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Auditing M&A transaction

Auditing journals in an M&A transaction

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I have a client who has failed to process the completion journals for an M&A transaction where a 3rd party acquired my client, buying out the prior owner in full.

One journal has me confused; conterporaneous with completion a property asset was to be carved out of the balance sheet (to be held gfwd in a newco started by the vendor). The agreement was that the property would be transfered out at book value and paid for by the vendor out of proceeds from the sale. This was a non-cash transaction as the price of the acqusition was effectivley inflated to cover the property carve out i.e buyer agreed to pay the higher price but equity value/cash paid unchanged as vendor owed the business the same amount he was due to pay.

The incumbent accountant (12m later) has taken the property out of fixed assets but created a debtor from the buyer. In my opinion this is incorrect as the buyer doesnt owe the company, the vendor does. Because this comes down to the equity value of the completion balance sheet being reduced by the property transfer I propose to reduce reserves and credit the incorrect debtor. The balance effectivley being moved to buyer goodwill.

Can anyone advise if this is correct or if there are alternate ways the vendor/buyer should have accounted for the property transfer out of the company?

Replies (5)

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By paul.benny
06th Sep 2020 18:22

Has the seller sold company or trade and assets?

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Replying to paul.benny:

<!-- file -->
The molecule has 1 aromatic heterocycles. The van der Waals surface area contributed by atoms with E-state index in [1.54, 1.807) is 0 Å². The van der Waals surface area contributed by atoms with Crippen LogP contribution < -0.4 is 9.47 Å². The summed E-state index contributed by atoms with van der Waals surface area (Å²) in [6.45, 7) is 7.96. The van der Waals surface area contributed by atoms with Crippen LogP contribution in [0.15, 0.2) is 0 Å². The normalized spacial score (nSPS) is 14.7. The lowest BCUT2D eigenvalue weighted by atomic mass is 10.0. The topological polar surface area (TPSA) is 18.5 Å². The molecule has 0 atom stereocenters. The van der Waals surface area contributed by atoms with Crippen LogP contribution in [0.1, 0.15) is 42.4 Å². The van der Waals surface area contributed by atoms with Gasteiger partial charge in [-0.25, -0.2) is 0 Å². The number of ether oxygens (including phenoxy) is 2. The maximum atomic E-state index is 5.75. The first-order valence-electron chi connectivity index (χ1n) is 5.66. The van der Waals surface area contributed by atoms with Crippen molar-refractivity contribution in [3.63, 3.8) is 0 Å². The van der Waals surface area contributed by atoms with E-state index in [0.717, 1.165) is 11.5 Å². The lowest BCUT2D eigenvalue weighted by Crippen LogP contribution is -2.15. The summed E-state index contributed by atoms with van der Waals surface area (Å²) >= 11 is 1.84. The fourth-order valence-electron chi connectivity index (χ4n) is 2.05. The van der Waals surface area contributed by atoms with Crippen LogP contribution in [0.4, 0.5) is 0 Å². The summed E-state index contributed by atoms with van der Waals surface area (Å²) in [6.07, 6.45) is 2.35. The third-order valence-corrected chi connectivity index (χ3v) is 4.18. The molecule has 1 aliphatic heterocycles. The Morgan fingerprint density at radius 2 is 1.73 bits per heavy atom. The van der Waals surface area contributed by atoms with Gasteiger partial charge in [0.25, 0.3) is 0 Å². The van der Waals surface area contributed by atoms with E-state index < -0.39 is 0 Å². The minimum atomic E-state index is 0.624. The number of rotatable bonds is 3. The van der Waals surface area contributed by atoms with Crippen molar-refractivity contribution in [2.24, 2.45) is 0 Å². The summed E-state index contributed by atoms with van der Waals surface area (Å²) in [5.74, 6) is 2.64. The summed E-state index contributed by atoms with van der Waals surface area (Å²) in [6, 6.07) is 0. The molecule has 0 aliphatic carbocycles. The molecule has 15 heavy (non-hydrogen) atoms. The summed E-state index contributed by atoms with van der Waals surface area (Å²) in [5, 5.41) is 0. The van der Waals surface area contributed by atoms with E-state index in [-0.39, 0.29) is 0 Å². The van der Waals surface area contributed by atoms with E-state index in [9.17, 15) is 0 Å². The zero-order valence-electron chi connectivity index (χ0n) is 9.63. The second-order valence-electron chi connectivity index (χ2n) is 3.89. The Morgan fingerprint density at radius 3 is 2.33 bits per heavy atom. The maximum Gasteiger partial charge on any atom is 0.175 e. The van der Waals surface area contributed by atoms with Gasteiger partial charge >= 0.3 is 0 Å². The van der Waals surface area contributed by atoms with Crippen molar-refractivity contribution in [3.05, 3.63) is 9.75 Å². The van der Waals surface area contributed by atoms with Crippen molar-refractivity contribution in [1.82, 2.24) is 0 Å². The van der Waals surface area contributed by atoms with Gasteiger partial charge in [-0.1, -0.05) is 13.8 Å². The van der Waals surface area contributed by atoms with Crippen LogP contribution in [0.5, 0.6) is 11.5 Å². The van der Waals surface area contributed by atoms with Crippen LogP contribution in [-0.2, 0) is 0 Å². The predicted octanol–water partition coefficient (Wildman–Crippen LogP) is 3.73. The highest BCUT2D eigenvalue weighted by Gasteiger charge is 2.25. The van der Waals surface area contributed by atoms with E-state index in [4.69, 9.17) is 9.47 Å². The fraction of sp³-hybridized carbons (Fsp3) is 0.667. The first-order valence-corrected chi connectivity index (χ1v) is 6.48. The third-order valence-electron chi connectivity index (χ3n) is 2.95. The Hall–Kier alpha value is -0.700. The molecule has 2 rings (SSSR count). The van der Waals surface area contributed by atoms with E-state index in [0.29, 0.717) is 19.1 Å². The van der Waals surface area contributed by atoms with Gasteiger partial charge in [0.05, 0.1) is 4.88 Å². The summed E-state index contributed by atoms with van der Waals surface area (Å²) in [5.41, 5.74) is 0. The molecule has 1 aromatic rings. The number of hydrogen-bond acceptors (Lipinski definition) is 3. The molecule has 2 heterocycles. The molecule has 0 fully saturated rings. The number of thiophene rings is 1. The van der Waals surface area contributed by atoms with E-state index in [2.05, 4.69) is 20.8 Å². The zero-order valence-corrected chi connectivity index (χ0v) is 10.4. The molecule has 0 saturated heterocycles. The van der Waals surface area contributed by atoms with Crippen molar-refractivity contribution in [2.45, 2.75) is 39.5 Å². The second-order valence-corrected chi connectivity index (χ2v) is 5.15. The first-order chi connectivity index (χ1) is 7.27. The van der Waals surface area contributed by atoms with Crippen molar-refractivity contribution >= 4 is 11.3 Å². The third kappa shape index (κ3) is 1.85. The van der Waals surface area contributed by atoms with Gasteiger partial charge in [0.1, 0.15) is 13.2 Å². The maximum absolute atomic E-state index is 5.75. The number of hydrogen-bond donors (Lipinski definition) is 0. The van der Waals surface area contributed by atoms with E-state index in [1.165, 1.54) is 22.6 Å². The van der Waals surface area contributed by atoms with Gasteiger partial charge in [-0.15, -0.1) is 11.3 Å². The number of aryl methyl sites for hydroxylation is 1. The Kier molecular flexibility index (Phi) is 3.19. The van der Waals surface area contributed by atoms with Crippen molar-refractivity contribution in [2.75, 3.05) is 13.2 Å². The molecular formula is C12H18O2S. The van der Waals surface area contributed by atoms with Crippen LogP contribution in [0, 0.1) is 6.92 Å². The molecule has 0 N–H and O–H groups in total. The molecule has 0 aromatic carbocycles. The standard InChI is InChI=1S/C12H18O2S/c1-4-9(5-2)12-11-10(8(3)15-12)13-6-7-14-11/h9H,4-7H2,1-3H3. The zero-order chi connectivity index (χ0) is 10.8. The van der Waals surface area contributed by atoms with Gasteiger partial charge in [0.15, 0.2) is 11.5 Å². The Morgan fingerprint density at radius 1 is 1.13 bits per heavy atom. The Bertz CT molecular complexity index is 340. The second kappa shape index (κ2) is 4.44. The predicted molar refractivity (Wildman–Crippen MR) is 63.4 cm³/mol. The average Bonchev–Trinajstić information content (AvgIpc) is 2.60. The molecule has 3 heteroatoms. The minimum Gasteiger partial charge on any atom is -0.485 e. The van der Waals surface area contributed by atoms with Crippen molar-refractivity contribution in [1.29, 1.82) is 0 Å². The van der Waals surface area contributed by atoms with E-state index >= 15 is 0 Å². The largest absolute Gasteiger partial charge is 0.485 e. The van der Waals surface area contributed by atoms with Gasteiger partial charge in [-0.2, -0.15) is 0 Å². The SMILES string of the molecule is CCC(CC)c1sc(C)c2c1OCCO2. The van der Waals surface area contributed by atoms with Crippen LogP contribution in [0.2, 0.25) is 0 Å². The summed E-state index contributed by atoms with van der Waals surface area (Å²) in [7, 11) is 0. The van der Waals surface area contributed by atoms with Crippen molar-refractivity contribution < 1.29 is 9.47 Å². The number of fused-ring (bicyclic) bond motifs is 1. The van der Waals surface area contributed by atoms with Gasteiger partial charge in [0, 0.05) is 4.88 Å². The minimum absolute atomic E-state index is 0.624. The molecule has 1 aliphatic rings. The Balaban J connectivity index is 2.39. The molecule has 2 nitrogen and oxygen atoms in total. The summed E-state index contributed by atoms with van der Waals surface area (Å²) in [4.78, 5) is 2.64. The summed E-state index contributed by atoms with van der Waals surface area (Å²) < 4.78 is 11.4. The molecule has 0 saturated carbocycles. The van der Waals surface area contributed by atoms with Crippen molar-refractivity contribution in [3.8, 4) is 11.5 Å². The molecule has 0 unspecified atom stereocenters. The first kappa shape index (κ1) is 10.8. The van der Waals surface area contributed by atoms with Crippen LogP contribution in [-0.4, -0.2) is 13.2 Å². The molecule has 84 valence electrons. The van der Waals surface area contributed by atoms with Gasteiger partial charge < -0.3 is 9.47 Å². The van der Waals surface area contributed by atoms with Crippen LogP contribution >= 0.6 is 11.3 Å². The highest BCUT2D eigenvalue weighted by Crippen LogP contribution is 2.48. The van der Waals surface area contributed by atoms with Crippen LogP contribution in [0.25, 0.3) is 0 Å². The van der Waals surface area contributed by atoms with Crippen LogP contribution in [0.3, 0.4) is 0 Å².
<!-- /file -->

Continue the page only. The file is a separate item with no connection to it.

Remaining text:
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By VanessaIC
07th Sep 2020 12:03

Sold the company but taken the property out of the company upon sale, hence the issue. No cash exchanged in the transfer

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By Paul Crowley
06th Sep 2020 19:36

Accountants never use the word audit to mean check.
Are you checking the journal.

Most responders are probably no longer permitted to perform an audit. My firm gave up statutory auditor status 3 years ago

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Replying to Paul Crowley:
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By VanessaIC
07th Sep 2020 12:04

Checking posting as part of the auditing of that financial year

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Hallerud at Easter
By DJKL
07th Sep 2020 12:31

You need to follow the deal/cash.

Is this a sale of shares in A to Company B?

Does the vendor effectively get a wodge of cash , say 500 and the property, say 100?

If that is the case then Company B owes Company A the property cost transferred, in effect an intercompany loan is set up.

So In Company A

Dr sum owed by Company B 100
Cr Property proceeds 100

In company B

Dr Investment 600
Cr Cash 500
Cr inter co with A 100

You are the one with the deal in front of you in black and white, I would jot down what is happening re price and its settlement mechanism to try to determine what is happening.

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